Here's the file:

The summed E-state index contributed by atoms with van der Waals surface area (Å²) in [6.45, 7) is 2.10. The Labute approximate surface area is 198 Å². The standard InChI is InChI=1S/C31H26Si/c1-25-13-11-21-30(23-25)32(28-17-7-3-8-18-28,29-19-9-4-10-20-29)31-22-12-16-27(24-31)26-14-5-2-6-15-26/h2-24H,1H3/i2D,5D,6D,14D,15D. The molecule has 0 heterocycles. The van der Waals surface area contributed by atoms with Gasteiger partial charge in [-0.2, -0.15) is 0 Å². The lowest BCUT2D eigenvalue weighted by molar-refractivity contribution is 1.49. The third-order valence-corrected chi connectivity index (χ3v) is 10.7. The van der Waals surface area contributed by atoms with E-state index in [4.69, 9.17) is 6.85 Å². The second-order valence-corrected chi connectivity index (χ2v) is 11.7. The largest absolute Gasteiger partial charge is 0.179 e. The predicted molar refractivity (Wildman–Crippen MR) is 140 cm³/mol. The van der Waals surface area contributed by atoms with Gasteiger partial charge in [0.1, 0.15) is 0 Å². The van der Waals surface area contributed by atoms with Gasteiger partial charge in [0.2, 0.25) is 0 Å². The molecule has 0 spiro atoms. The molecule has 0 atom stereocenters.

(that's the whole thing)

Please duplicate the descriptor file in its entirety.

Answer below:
The summed E-state index contributed by atoms with van der Waals surface area (Å²) in [6.45, 7) is 2.10. The Labute approximate surface area is 198 Å². The standard InChI is InChI=1S/C31H26Si/c1-25-13-11-21-30(23-25)32(28-17-7-3-8-18-28,29-19-9-4-10-20-29)31-22-12-16-27(24-31)26-14-5-2-6-15-26/h2-24H,1H3/i2D,5D,6D,14D,15D. The molecule has 0 heterocycles. The van der Waals surface area contributed by atoms with Gasteiger partial charge in [-0.2, -0.15) is 0 Å². The lowest BCUT2D eigenvalue weighted by molar-refractivity contribution is 1.49. The third-order valence-corrected chi connectivity index (χ3v) is 10.7. The van der Waals surface area contributed by atoms with E-state index in [4.69, 9.17) is 6.85 Å². The second-order valence-corrected chi connectivity index (χ2v) is 11.7. The largest absolute Gasteiger partial charge is 0.179 e. The predicted molar refractivity (Wildman–Crippen MR) is 140 cm³/mol. The van der Waals surface area contributed by atoms with Gasteiger partial charge in [0.1, 0.15) is 0 Å². The van der Waals surface area contributed by atoms with Gasteiger partial charge in [0.2, 0.25) is 0 Å². The molecule has 0 spiro atoms. The molecule has 0 atom stereocenters.